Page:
The NHSCFA estimates that the NHS is vulnerable to £65.9 million worth of Dental Contractor fraud each year.
Dental Contractor fraud occurs when dental contractors (dentist) submit fraudulent claims to the NHS for a range of services provided to patients: for example, by claiming for services not received by patients, splitting courses of treatment, claims for patients who do not exist or carrying out unnecessary treatments.
For a full list of fraud types in this category, please check Dentist or Dental Practice in the fraud definitions.
To assist you on how to spot the signs of dental contractor fraud and how to stop this type of fraud, please see below.
- Are you aware of dental contractors claiming a higher level of treatment than the patient received?
- Are you aware of claims being made to the NHS for a service that the patient has already paid for privately?
- Are you aware of claims marked as exempt where the patient paid for the treatment?
Case study 1
A dentist was sentenced to 12 months' imprisonment and suspended for 12 months for fraud against the NHS.
The dentist defrauded the NHS of at least £24,000 when she was the co-owner of a Dental practice, and where she practised as a dentist. An investigation uncovered that the dentist had submitted multiple false claims for payment deliberately inflating the Units of Dental Activity (UDAs) she had delivered to make more money from the NHS.
This involved claims to the NHS for what were single courses of treatment to maximise her income, submitting a separate claim for an examination and then additional claims for fillings, crowns or dentures. Investigators spotted notes on records which were reminders to enter false treatment dates on the related claim forms. The dentist also made bogus claims for work that was never done at all.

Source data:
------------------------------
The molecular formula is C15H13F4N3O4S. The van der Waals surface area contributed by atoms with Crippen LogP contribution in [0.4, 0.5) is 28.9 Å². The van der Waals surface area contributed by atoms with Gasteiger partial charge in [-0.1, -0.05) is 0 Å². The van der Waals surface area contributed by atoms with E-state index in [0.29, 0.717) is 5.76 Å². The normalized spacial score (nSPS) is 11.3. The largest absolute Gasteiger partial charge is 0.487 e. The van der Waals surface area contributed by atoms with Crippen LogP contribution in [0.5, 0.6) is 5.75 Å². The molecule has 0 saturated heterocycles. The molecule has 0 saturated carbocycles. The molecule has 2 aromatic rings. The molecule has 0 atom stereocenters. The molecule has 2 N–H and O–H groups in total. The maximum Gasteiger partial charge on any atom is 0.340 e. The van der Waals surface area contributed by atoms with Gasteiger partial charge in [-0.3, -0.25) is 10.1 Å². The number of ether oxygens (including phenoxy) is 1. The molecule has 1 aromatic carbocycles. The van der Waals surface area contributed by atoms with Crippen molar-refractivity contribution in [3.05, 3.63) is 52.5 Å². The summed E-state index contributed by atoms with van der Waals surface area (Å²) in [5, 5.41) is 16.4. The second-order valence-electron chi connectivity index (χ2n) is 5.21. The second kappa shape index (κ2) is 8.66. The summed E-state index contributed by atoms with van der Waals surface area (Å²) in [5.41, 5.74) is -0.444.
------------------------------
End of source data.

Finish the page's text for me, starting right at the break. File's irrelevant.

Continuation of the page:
The dentist was ordered to pay back the entire amount before sentencing and voluntarily paid the NHS a further sum of over £10,000 to cover other erroneous claims made.
Case study 2
A Birmingham dentist was jailed for seven years in 2012 for stealing £1.4 million from the NHS. The dentist submitted over 7,000 false claims for payment to the NHS, for work she had not performed including for deceased patients and patients she had never met. Almost 75% of the payments made under her NHS contract were based on false claims. She was found guilty of conspiracy to defraud the NHS and later pleaded guilty to intending to pervert the course of justice.
How to report fraud
Report any suspicions of fraud or attempted fraud to the NHS Counter Fraud Authority online at https://cfa.nhs.uk/reportfraud or through the NHS Fraud and Corruption Reporting Line 0800 028 4060 (powered by Crimestoppers). All reports are treated in confidence and you have the option to report anonymously. You can also report to your nominated Local Counter Fraud Specialist if you are an NHS employee or contractor.